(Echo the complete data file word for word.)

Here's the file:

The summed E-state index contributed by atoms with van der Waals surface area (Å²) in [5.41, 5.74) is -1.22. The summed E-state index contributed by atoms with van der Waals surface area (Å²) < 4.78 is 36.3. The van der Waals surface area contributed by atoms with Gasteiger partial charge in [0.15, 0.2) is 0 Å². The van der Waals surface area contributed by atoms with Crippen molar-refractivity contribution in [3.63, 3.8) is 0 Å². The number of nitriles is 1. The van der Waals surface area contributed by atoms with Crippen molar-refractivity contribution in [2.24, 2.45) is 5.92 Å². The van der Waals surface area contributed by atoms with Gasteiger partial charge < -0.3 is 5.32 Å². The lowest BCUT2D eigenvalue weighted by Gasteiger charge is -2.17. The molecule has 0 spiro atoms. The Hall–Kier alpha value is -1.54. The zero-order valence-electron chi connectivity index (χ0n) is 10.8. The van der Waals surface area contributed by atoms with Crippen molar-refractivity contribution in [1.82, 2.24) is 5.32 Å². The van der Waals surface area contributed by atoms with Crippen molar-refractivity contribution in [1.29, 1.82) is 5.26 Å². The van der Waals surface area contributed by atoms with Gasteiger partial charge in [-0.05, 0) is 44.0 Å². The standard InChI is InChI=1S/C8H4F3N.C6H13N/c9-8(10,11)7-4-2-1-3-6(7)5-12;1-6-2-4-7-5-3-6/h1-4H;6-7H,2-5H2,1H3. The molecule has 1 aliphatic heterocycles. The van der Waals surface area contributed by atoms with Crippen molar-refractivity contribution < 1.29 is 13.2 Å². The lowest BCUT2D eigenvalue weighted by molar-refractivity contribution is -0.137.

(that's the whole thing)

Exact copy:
The summed E-state index contributed by atoms with van der Waals surface area (Å²) in [5.41, 5.74) is -1.22. The summed E-state index contributed by atoms with van der Waals surface area (Å²) < 4.78 is 36.3. The van der Waals surface area contributed by atoms with Gasteiger partial charge in [0.15, 0.2) is 0 Å². The van der Waals surface area contributed by atoms with Crippen molar-refractivity contribution in [3.63, 3.8) is 0 Å². The number of nitriles is 1. The van der Waals surface area contributed by atoms with Crippen molar-refractivity contribution in [2.24, 2.45) is 5.92 Å². The van der Waals surface area contributed by atoms with Gasteiger partial charge < -0.3 is 5.32 Å². The lowest BCUT2D eigenvalue weighted by Gasteiger charge is -2.17. The molecule has 0 spiro atoms. The Hall–Kier alpha value is -1.54. The zero-order valence-electron chi connectivity index (χ0n) is 10.8. The van der Waals surface area contributed by atoms with Crippen molar-refractivity contribution in [1.82, 2.24) is 5.32 Å². The van der Waals surface area contributed by atoms with Crippen molar-refractivity contribution in [1.29, 1.82) is 5.26 Å². The van der Waals surface area contributed by atoms with Gasteiger partial charge in [-0.05, 0) is 44.0 Å². The standard InChI is InChI=1S/C8H4F3N.C6H13N/c9-8(10,11)7-4-2-1-3-6(7)5-12;1-6-2-4-7-5-3-6/h1-4H;6-7H,2-5H2,1H3. The molecule has 1 aliphatic heterocycles. The van der Waals surface area contributed by atoms with Crippen molar-refractivity contribution < 1.29 is 13.2 Å². The lowest BCUT2D eigenvalue weighted by molar-refractivity contribution is -0.137.